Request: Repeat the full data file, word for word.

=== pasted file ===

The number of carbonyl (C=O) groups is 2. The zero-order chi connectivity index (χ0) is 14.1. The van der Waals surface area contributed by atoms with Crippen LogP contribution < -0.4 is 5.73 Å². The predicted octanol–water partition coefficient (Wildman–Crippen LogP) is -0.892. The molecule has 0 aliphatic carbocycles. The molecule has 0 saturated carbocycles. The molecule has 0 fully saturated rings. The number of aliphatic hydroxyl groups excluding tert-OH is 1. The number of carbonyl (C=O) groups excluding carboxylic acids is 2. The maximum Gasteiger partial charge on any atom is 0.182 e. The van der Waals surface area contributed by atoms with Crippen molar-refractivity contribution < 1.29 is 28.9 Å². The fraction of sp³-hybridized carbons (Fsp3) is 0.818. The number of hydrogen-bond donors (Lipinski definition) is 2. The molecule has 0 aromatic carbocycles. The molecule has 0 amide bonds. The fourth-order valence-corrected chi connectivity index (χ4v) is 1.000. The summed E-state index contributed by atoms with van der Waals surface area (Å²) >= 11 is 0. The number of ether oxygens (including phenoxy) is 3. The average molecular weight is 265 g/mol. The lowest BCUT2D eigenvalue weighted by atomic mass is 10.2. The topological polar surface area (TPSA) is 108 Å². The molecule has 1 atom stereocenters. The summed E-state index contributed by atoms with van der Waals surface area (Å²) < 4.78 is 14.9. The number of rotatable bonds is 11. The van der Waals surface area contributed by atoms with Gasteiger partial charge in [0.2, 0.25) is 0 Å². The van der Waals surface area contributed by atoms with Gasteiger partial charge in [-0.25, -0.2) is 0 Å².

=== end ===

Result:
The number of carbonyl (C=O) groups is 2. The zero-order chi connectivity index (χ0) is 14.1. The van der Waals surface area contributed by atoms with Crippen LogP contribution < -0.4 is 5.73 Å². The predicted octanol–water partition coefficient (Wildman–Crippen LogP) is -0.892. The molecule has 0 aliphatic carbocycles. The molecule has 0 saturated carbocycles. The molecule has 0 fully saturated rings. The number of aliphatic hydroxyl groups excluding tert-OH is 1. The number of carbonyl (C=O) groups excluding carboxylic acids is 2. The maximum Gasteiger partial charge on any atom is 0.182 e. The van der Waals surface area contributed by atoms with Crippen molar-refractivity contribution < 1.29 is 28.9 Å². The fraction of sp³-hybridized carbons (Fsp3) is 0.818. The number of hydrogen-bond donors (Lipinski definition) is 2. The molecule has 0 aromatic carbocycles. The molecule has 0 amide bonds. The fourth-order valence-corrected chi connectivity index (χ4v) is 1.000. The summed E-state index contributed by atoms with van der Waals surface area (Å²) >= 11 is 0. The number of ether oxygens (including phenoxy) is 3. The average molecular weight is 265 g/mol. The lowest BCUT2D eigenvalue weighted by atomic mass is 10.2. The topological polar surface area (TPSA) is 108 Å². The molecule has 1 atom stereocenters. The summed E-state index contributed by atoms with van der Waals surface area (Å²) < 4.78 is 14.9. The number of rotatable bonds is 11. The van der Waals surface area contributed by atoms with Gasteiger partial charge in [0.2, 0.25) is 0 Å². The van der Waals surface area contributed by atoms with Gasteiger partial charge in [-0.25, -0.2) is 0 Å².